On October 22, 2015, the U.S. Tax Court issued its opinion in Canna Care, Inc. v. Commissioner, T.C. Memo 2015-206. In that case, Judge Haines was presented with a California taxpayer that is in the business of selling medical marijuana, an activity that is legal under California law.
The facts of this case are interesting. Bryan and Lanette Davies, facing significant financial setbacks and hefty educational costs for their six (6) children, turned to faith for a solution. After “much prayer,” Mr. Davies concluded that God wanted him to start a medical marijuana business. Unfortunately, it does not appear that he consulted with God or a qualified tax advisor about the tax implications of this new business before he and his wife embarked upon the activity.
The good news for the Davies is that their business blossomed. In fact, they employ ten (10) people in the business and have enjoyed financial success. They timely filed state and federal income tax returns, reported income and paid, what they believed, was the proper amount of taxes. The bad news for the Davies is the fact that the IRS did not agree with their computation of the tax liability.
The IRS issued a notice of deficiency. Not able to resolve the matter at IRS appeals, the Davies found themselves in the U.S. Tax Court. The sole issue in the case was whether the taxpayers’ business deductions were properly disallowed by the Service under IRC § 280E.
To no avail, the Davies presented numerous arguments as to why marijuana should no longer be a controlled schedule I substance. They also asserted that their new business created employment opportunities for others, cured their family’s financial woes, and allowed them to participate in civic and charitable activities.
Judge Haines quickly dismissed the Davies’ arguments, concluding the sale of marijuana is prohibited under federal law—marijuana is a schedule I controlled substance. Accordingly, IRC § 280E prevents taxpayers from deducting the expenses incurred in connection with such activity (other than the cost of goods sold).
Faced with a tax assessment exceeding $800,000, the Davies argued that their business does more than sell marijuana. In fact, it sells books, shirts and other items related to medical marijuana. Citing other cases, they argued that their expenses should be apportioned among the various activities (i.e., the sale of medical marijuana and the sale of other items), and that they should be able to deduct the expenses related to the sale of the non-marijuana items.
The court explained that, where a taxpayer is involved in more than one distinct trade or business, it may be able to apportion its ordinary, necessary and reasonable expenses among the different trades or businesses. Unfortunately for the Davies, they could not show that they operated two (2) or more trades or businesses. In this case, the facts indicated that the sale of shirts, books and other items was merely incidental to the sale of medical marijuana. There was not more than one (1) trade or business.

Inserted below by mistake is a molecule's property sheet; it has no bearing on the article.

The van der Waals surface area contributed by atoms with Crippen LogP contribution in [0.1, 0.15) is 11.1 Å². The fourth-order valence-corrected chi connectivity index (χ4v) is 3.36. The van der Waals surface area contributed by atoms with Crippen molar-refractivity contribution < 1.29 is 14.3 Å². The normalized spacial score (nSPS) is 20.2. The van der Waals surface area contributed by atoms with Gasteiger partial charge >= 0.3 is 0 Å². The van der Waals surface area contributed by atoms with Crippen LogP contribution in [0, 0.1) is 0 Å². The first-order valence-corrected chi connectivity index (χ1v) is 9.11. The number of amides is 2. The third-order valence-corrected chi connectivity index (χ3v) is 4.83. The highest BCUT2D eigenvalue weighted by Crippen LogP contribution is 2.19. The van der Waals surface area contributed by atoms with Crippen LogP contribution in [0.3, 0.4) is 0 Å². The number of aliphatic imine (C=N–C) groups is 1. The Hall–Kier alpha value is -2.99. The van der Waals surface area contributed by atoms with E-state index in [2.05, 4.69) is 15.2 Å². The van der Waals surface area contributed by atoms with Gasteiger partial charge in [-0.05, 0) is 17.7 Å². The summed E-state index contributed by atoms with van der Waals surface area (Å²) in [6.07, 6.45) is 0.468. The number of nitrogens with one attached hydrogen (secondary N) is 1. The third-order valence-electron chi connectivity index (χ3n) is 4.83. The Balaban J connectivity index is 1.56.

PRACTICE ALERT: Whether more than one (1) trade or business exists is a question of facts and circumstances. Under CHAMP v. Commissioner, 128 T.C. 182 (2007), if a taxpayer operates more than one (1) distinct trade or business, it may be allowed to apportion its expenses among the trades or businesses. If only one (1) of the businesses is impacted by IRC § 280E, only the expenses relating thereto should be denied. The key is establishing that more than one (1) trade or business exists, and reasonably be able to apportion the expenses among those trades or businesses. Keeping separate books and records, and accounting for business expenses in a separate manner, is likely the best approach. The more separation and distinction among the businesses the better the chances of showing more than one (1) trade or business exists. Maintaining separate entities or business names for each activity may be warranted.
The Davies lost the case and are now faced with a hefty tax bill. Unless IRC § 280E is amended, taxpayers involved in the sale of medical and/or recreational marijuana, despite state legalization, will be presented with the same dilemma faced by the Davies in Canna Care, Inc. v. Commissioner.
Actual or constructive receipt of the exchange funds during a deferred exchange under IRC Section 1031 totally kills an exchange and any tax deferral opportunity. Treasury Regulation Section 1031(k)-1(f)(1) tells us that actual or constructive receipt of the exchange proceeds or other property (non-like-kind property) before receiving the like-kind replacement property causes the exchange to be treated as a taxable sale or exchange. This is the case even if the taxpayer later receives the like-kind replacement property. In accordance with Treasury Regulation 1.1031(k)-1(f)(2), a taxpayer is in constructive receipt of money or property if it is credited to his, her or its account; set apart for the taxpayer’s use; or otherwise made available to the taxpayer.